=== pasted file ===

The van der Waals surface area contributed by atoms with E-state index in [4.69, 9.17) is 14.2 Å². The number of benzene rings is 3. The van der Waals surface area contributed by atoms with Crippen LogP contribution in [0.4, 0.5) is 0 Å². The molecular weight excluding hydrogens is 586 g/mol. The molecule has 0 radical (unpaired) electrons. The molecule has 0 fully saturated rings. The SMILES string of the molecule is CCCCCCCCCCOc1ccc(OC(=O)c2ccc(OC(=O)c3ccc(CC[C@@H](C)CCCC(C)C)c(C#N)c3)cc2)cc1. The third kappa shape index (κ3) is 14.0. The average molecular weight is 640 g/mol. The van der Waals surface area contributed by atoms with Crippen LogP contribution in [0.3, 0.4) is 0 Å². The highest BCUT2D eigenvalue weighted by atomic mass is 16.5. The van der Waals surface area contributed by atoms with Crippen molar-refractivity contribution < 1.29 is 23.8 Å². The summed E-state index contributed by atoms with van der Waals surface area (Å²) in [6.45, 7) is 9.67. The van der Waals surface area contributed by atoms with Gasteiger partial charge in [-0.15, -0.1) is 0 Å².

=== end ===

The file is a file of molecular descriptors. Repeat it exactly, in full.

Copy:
The van der Waals surface area contributed by atoms with E-state index in [4.69, 9.17) is 14.2 Å². The number of benzene rings is 3. The van der Waals surface area contributed by atoms with Crippen LogP contribution in [0.4, 0.5) is 0 Å². The molecular weight excluding hydrogens is 586 g/mol. The molecule has 0 radical (unpaired) electrons. The molecule has 0 fully saturated rings. The SMILES string of the molecule is CCCCCCCCCCOc1ccc(OC(=O)c2ccc(OC(=O)c3ccc(CC[C@@H](C)CCCC(C)C)c(C#N)c3)cc2)cc1. The third kappa shape index (κ3) is 14.0. The average molecular weight is 640 g/mol. The van der Waals surface area contributed by atoms with Crippen LogP contribution in [0.3, 0.4) is 0 Å². The highest BCUT2D eigenvalue weighted by atomic mass is 16.5. The van der Waals surface area contributed by atoms with Crippen molar-refractivity contribution < 1.29 is 23.8 Å². The summed E-state index contributed by atoms with van der Waals surface area (Å²) in [6.45, 7) is 9.67. The van der Waals surface area contributed by atoms with Gasteiger partial charge in [-0.15, -0.1) is 0 Å².